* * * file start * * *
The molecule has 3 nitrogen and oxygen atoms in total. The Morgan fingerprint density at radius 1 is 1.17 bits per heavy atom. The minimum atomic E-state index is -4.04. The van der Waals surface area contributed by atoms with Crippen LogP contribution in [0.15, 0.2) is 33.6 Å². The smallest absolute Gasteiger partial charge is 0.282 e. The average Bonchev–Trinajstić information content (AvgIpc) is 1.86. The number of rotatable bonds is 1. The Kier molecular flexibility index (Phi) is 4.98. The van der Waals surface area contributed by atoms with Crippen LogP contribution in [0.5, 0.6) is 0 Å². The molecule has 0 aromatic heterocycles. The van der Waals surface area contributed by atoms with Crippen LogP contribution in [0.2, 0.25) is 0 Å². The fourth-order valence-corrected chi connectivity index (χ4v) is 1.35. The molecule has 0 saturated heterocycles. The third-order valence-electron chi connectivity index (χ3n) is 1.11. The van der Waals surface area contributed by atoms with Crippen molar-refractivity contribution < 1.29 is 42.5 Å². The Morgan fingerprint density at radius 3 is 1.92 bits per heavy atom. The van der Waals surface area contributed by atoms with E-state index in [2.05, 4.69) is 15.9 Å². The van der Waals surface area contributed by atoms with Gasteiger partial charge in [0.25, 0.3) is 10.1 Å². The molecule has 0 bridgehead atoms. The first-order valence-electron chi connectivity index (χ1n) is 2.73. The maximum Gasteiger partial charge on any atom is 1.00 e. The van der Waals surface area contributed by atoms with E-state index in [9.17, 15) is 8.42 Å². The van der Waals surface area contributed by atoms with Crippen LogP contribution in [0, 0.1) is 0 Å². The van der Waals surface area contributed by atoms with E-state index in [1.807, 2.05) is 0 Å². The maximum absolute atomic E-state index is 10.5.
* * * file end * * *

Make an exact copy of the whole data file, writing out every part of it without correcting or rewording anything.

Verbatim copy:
The molecule has 3 nitrogen and oxygen atoms in total. The Morgan fingerprint density at radius 1 is 1.17 bits per heavy atom. The minimum atomic E-state index is -4.04. The van der Waals surface area contributed by atoms with Crippen LogP contribution in [0.15, 0.2) is 33.6 Å². The smallest absolute Gasteiger partial charge is 0.282 e. The average Bonchev–Trinajstić information content (AvgIpc) is 1.86. The number of rotatable bonds is 1. The Kier molecular flexibility index (Phi) is 4.98. The van der Waals surface area contributed by atoms with Crippen LogP contribution in [0.5, 0.6) is 0 Å². The molecule has 0 aromatic heterocycles. The van der Waals surface area contributed by atoms with Crippen LogP contribution in [0.2, 0.25) is 0 Å². The fourth-order valence-corrected chi connectivity index (χ4v) is 1.35. The molecule has 0 saturated heterocycles. The third-order valence-electron chi connectivity index (χ3n) is 1.11. The van der Waals surface area contributed by atoms with Crippen molar-refractivity contribution < 1.29 is 42.5 Å². The Morgan fingerprint density at radius 3 is 1.92 bits per heavy atom. The van der Waals surface area contributed by atoms with E-state index in [2.05, 4.69) is 15.9 Å². The van der Waals surface area contributed by atoms with Gasteiger partial charge in [0.25, 0.3) is 10.1 Å². The molecule has 0 bridgehead atoms. The first-order valence-electron chi connectivity index (χ1n) is 2.73. The maximum Gasteiger partial charge on any atom is 1.00 e. The van der Waals surface area contributed by atoms with E-state index in [9.17, 15) is 8.42 Å². The van der Waals surface area contributed by atoms with Crippen LogP contribution in [0, 0.1) is 0 Å². The van der Waals surface area contributed by atoms with E-state index in [1.807, 2.05) is 0 Å². The maximum absolute atomic E-state index is 10.5.